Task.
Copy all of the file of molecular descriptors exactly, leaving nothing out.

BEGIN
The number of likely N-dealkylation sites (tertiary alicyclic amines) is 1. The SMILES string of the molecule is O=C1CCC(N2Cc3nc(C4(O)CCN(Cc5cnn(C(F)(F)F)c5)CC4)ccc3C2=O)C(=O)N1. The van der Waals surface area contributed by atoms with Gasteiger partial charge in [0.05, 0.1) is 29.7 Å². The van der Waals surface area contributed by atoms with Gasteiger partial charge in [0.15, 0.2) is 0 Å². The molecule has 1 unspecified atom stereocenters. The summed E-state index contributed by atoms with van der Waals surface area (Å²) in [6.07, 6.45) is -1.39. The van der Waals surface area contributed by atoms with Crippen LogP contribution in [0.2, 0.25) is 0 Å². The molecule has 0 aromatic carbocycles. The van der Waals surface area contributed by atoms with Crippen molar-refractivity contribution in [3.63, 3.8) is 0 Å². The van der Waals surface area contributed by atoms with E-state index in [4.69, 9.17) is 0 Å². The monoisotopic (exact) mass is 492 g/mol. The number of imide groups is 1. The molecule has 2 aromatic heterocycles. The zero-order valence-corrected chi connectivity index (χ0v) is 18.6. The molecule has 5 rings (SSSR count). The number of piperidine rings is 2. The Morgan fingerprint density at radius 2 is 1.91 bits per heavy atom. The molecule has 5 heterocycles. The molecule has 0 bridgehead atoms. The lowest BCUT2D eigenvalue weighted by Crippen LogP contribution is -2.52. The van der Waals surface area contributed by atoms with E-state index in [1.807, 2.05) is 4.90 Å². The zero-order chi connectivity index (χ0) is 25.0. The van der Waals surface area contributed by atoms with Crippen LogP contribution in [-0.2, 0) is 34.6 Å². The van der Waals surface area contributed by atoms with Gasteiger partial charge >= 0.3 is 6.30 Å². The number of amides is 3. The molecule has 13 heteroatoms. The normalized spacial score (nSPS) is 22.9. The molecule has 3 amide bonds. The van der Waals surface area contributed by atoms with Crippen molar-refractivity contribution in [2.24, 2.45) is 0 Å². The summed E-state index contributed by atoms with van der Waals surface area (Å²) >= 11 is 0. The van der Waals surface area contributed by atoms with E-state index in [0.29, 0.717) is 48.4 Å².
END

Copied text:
The number of likely N-dealkylation sites (tertiary alicyclic amines) is 1. The SMILES string of the molecule is O=C1CCC(N2Cc3nc(C4(O)CCN(Cc5cnn(C(F)(F)F)c5)CC4)ccc3C2=O)C(=O)N1. The van der Waals surface area contributed by atoms with Gasteiger partial charge in [0.05, 0.1) is 29.7 Å². The van der Waals surface area contributed by atoms with Gasteiger partial charge in [0.15, 0.2) is 0 Å². The molecule has 1 unspecified atom stereocenters. The summed E-state index contributed by atoms with van der Waals surface area (Å²) in [6.07, 6.45) is -1.39. The van der Waals surface area contributed by atoms with Crippen LogP contribution in [0.2, 0.25) is 0 Å². The molecule has 0 aromatic carbocycles. The van der Waals surface area contributed by atoms with Crippen molar-refractivity contribution in [3.63, 3.8) is 0 Å². The van der Waals surface area contributed by atoms with E-state index in [4.69, 9.17) is 0 Å². The monoisotopic (exact) mass is 492 g/mol. The number of imide groups is 1. The molecule has 2 aromatic heterocycles. The zero-order valence-corrected chi connectivity index (χ0v) is 18.6. The molecule has 5 rings (SSSR count). The number of piperidine rings is 2. The Morgan fingerprint density at radius 2 is 1.91 bits per heavy atom. The molecule has 5 heterocycles. The molecule has 0 bridgehead atoms. The lowest BCUT2D eigenvalue weighted by Crippen LogP contribution is -2.52. The van der Waals surface area contributed by atoms with E-state index in [1.807, 2.05) is 4.90 Å². The zero-order chi connectivity index (χ0) is 25.0. The van der Waals surface area contributed by atoms with Crippen LogP contribution in [-0.2, 0) is 34.6 Å². The van der Waals surface area contributed by atoms with Gasteiger partial charge >= 0.3 is 6.30 Å². The number of amides is 3. The molecule has 13 heteroatoms. The normalized spacial score (nSPS) is 22.9. The molecule has 3 amide bonds. The van der Waals surface area contributed by atoms with Crippen molar-refractivity contribution in [2.24, 2.45) is 0 Å². The summed E-state index contributed by atoms with van der Waals surface area (Å²) >= 11 is 0. The van der Waals surface area contributed by atoms with E-state index in [0.29, 0.717) is 48.4 Å².